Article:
Roth IRA contribution limits are already relatively low, and since you are above the income threshold to contribute, you can only do so through backdoor contributions. Your ability to capitalize on the power of a Roth IRA will be reduced if you withdraw valuable funds from it before retirement. Your savings will be more valuable in retirement if you allow the $30,000 in your Roth IRA to continue compounding tax-free compared to allowing the funds in the nonqualified brokerage account to accumulate taxable gains. (And for more help managing your retirement accounts, consider matching with a financial advisor.)
On the surface, it may seem ideal to withdraw money from qualified accounts to minimize your current tax bill. However, you should consider the long-term tax implications of your withdrawal sequence and evaluate the purpose that each account plays in your overall financial plan. With taxes, there is no one-size-fits-all recommendation, and working with a professional will increase your likelihood of optimal results. Approaching a home improvement project — or any significant expense — in this manner will yield results that align best with your financial goals.
Tips for Finding a Financial Advisor
- Finding a financial advisor doesn’t have to be hard. SmartAsset’s free tool matches you with up to three vetted financial advisors who serve your area, and you can interview your advisor matches at no cost to decide which one is right for you. If you’re ready to find an advisor who can help you achieve your financial goals, get started now.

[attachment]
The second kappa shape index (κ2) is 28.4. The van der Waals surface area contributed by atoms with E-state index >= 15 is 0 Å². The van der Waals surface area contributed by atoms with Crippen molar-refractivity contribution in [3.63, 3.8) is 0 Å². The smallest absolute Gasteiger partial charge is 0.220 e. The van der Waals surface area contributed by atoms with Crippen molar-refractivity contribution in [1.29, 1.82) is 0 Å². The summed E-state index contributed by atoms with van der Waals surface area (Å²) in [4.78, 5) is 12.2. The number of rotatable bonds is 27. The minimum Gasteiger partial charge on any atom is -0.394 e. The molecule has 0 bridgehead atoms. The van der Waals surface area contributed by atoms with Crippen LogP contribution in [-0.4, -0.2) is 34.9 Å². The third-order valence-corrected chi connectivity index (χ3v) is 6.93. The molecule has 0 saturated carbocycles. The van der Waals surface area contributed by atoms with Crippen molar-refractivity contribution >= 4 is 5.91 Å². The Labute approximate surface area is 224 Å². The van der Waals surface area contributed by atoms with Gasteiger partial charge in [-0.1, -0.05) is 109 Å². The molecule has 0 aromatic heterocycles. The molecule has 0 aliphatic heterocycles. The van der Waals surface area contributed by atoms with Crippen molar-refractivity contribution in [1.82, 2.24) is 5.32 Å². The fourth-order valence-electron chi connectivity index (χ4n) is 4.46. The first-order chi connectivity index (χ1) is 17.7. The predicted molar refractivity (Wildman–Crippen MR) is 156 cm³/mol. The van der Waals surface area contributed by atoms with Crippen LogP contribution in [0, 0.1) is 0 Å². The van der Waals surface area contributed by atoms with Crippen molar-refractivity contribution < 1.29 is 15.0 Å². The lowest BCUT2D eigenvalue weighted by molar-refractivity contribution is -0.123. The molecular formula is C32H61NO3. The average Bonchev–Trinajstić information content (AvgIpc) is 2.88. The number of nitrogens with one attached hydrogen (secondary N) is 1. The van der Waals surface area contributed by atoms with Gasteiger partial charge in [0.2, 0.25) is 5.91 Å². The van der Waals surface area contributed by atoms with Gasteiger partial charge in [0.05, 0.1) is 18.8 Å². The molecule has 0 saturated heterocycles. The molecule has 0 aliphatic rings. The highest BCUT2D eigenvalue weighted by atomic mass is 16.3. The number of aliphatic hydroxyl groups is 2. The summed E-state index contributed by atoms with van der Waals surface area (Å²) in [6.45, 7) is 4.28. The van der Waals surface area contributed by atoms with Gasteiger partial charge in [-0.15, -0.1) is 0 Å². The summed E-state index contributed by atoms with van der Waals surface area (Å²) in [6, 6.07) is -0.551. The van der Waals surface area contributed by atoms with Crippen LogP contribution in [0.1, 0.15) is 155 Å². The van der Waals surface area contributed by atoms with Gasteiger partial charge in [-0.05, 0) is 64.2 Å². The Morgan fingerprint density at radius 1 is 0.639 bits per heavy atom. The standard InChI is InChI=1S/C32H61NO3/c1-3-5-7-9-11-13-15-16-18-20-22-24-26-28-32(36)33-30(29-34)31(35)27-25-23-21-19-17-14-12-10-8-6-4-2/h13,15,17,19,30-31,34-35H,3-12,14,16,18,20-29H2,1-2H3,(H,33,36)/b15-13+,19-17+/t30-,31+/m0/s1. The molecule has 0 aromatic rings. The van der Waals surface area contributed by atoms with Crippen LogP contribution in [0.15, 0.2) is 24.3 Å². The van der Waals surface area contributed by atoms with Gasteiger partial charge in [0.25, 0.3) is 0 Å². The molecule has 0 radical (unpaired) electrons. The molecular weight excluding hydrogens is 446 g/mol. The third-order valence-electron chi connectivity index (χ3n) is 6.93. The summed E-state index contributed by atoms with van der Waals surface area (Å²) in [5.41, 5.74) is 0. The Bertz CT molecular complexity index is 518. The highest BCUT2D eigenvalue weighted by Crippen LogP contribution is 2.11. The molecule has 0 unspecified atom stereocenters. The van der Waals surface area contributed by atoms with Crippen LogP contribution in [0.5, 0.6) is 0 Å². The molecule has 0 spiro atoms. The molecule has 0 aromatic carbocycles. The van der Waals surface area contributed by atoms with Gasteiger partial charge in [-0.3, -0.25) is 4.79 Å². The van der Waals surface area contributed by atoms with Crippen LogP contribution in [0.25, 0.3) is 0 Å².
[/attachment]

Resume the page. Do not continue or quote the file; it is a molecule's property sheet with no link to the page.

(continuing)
- Consider a few advisors before settling on one. It’s important to make sure you find someone you trust to manage your money. As you consider your options, these are the questions you should ask an advisor to ensure you make the right choice.
Loraine Montanye, CFP®, AIF®, is a SmartAsset financial planning columnist and answers reader questions on personal finance topics. Got a question you’d like answered? Email AskAnAdvisor@smartasset.com and your question may be answered in a future column.
Loraine is a senior retirement plan advisor at DBR & CO. She has been compensated for this article. Additional resources from the author can be found at dbroot.com.